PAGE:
ANY SCOT OF MINE
(MacLarens of Balmorie, Book 4)
Today was the day.
Nerves skated along Harper’s spine as she went down the wide stairs and into the breakfast room at Balmorie Castle. A nice spread of homemade fare waited on the sideboard, but her stomach was too twisted with anxiety to eat. Since she’d made the decision to come to Scotland weeks ago, random bursts of fear, anticipation, and butterflies had been a regular occurrence, and it was really starting to tick her off.
She’d had twelve years to get over Ross MacLaren.
Twelve years and an ocean apart to forget, to mend the heart that had been broken at seventeen, and move on. The time should have been enough, but deep down Harper knew it hadn’t been. Obviously, she hadn’t moved on at all because she was right back where she’d started—the feelings she was experiencing now, the anxiety, the nerves, the excitement, were all too familiar.
Just like before.
Just like every time Ross had walked into a room, looked into her eyes, and smiled that bad boy smile of his, the one that held secrets and intimacies only they shared…
She forced a smile at the few guests already eating and went for the coffee station. Her hand trembled as she poured and it made her mood dark as she stirred in sugar and cream, grabbed a piece of dry toast, and then found a small table by the window.
Sitting there, frustrated tears stung her eyes. She was strung so tight and hadn’t felt normal in weeks. Not since her father had died. Not since she agreed to his plan...
Ross would certainly be shocked when he saw her.
Would he act like nothing had happened? Would he apologize?
No. Ross MacLaren had walked away from her twelve years ago and never looked back, not an explanation or a single word. He didn’t see fit to apologize then and it was doubtful he’d apologize for it now.
A heavy sigh breezed through her lips as she gazed at the loch through the tall windows. He’d have a family by now, a bunch of Ross look-a-likes running around the pretty Highland hills. No doubt they’d all be gorgeous little things.
Harper had imagined more than once how the years might have shaped him. At eighteen, he’d been the stuff of teenage dreams—tall, wide shoulders, black hair and gray/blue eyes. He’d been magnetic, a bad influence, and a tortured soul all rolled into a sexy package and tied with a Scottish-accented bow.
Kind of hard to resist all that.
And even though they’d been about to become stepbrother and sister, it had been impossible for her to look the other way. But then, maybe that had added to the attraction. The forbidden. The impossible romance. The risk.
Of course, the marriage between her father and Ross’ mother never happened. And the MacLarens had left the States suddenly--twenty-four hours after she gave her virgin self to Ross.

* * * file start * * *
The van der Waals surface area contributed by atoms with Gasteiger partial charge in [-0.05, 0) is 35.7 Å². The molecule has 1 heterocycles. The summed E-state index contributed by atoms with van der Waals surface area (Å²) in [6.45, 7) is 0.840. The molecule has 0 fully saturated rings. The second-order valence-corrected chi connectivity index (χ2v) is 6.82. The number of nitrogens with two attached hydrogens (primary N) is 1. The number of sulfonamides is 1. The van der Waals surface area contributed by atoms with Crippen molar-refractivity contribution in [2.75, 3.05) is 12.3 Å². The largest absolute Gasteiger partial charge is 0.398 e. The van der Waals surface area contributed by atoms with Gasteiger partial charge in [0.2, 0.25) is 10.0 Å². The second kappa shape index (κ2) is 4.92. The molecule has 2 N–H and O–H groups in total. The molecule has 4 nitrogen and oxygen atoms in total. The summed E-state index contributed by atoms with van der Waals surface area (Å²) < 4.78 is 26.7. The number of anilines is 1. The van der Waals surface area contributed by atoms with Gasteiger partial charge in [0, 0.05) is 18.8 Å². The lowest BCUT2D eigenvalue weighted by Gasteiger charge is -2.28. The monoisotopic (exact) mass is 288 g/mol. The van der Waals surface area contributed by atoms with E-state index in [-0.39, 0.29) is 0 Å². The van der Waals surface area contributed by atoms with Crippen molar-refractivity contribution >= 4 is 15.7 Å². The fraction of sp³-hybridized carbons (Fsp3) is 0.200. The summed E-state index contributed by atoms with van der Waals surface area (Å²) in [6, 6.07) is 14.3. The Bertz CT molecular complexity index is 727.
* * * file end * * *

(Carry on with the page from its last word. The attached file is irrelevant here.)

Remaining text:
Well, it was more like twenty-two. But who was counting?
“Looks like it’s going to be a sunny day. Refill?”
Lucy MacLaren stood by the table with a pot of coffee. Harper moved her cup to be filled. “Thanks.”
“Perfect weather for sightseeing,” Lucy said with a friendly smile as she poured. Lucy had checked Harper in yesterday evening and Harper instantly liked the pretty, down-to-earth American transplant. During their conversation, Harper learned Lucy had married Ian, one of three MacLaren brothers who owned Balmorie Estate.
“Actually I’m here on business. I’m looking for someone.”
Interest flashed in Lucy’s round eyes. She slid into the empty seat and put her elbows on the table. “I’m still pretty new to the area, but between me and Ian, and the Grahams…” Lucy flicked a look at the elderly woman who was clearing a vacated table nearby. “Fran. Harper is looking for someone,” she called, and Harper cringed. She hadn’t wanted an audience. Just a little info.
Fran wiped her hands on her apron and came over. “Good morning, Miss Harper. Sleep well?”
She’d slept horrible. But Harper smiled. “Fine, thank you. The room is lovely.” Which was true. It was huge, with stone walls, a fireplace, and a view that overlooked the loch. Very romantic.
Harper had chosen Balmorie Estate as her base of operations since it was close to the home Ross had once shared with his mother. She was pretty sure, well hoping, that he still lived in the area. He was a MacLaren. Lucy was a MacLaren through her recent marriage, and Harper hoped they could point her in the right direction. The sooner she got this over with the better.
“I was hoping you might know Ross MacLaren. He’d be about thirty now. Has a younger broth—”
“Liam,” Lucy said with a bright smile. “Oh yeah, we know them well. They’re first cousins of my husband. Ross lives up the road past the old distillery.”
“Would be no trouble to ring him if you’d like,” Fran offered.
“Oh no.” Her heart dropped. “I was hoping more to . . . surprise him.”
She could tell by the looks on Lucy and Fran’s faces that they thought there was some romantic possibility between her and Ross. Surprise wasn’t her goal, of course. She just wanted to face Ross on her terms.
After Fran and Lucy gave her directions, Harper left the castle on foot. The walk would be a few miles, but it was a beautiful, warm day, and it gave her time to think, to prepare, to run through the words and scenario yet again.